I work at a veterinary clinic. 18 days ago, a great dane bit my leg, causing some deep puncture wounds. We immediately flushed the wound even though I discovered that night that there was a wound on my leg's back, we did not notice. I went immediately to the local health department to get a tetanus shot. We had never seen this dog before, and when we asked the owner about the rabies shot. She said that the dog had one but could not prove it. This owner is a bit sketchy, and we have reported here several times before this incident. She was instructed to quarantine the dog for ten days.
That night, I felt uneasy, so I went to the local urgent care. They had me fill out a bite form (something the health department did not even mention). And the doctor there gave me an antibiotic for ten days to prevent infection. I was not at work on the day of the dog's ten-day recheck, but one of the veterinarians said the dog was fine. I trust him, but I know that rabies are not something to be taken lightly, and it does not help that I can be a paranoid person at times. Last night, I started noticing some tingling in my leg (the bite is about mid-calf). Now, I cannot tell you whether I felt the tingling before or after reading that was one of the first signs of rabies. Like I said, I can go a bit nutty at times. I have also had tingling sensations in my hands and feet in the past and had visited a neurologist due to my family's MS history. I would just like some reassuring. Or should I get the rabies vaccine?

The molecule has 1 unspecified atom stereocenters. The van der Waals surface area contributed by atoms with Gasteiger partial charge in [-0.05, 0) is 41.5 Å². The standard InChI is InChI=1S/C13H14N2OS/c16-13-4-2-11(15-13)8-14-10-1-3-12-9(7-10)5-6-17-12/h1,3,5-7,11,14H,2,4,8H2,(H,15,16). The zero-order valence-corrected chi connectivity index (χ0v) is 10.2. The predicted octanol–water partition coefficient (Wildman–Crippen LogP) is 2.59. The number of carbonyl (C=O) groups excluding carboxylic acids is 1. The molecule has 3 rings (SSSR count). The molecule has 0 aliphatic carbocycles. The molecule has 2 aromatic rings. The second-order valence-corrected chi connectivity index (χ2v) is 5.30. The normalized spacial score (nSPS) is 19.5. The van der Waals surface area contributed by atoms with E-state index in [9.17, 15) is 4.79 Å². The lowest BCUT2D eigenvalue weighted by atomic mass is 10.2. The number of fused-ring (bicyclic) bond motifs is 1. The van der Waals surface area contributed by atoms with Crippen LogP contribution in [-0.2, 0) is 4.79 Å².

Welcome to icliniq.com.
I can understand your concern. According to your statement, you were bitten by a dog 18 days back. If bitten, a previously vaccinated person should take two more doses of rabies vaccine. One dose immediately and one three days later.
Again, if bitten, a nonvaccinated person should receive four to five doses of rabies vaccine on the 0, 3, 7, 14, and 28 days of a bite.
In your case, 17-18 days have been passed from that dog bite incident. There is no time limit regarding the administration of post-exposure prophylaxis (PEP) after an exposure. In this case, it is still appropriate to initiate PEP. Administration of both human rabies immunoglobulin (HRIG) and four doses of rabies vaccine is recommended regardless of the time elapsed since the exposure.
Rabies has no treatment if once it develops. So it is wise to take the rabies vaccine after bitten by rabid animals like a dog. The first symptoms of rabies may appear from a few days to more than a year after the bite. Tingling, prickling, or itching around the bite area may develop initially with flu-like symptoms such as fever, headache, body aches, nausea, tiredness, loss of appetite, or muscle aches.
I hope this helps.
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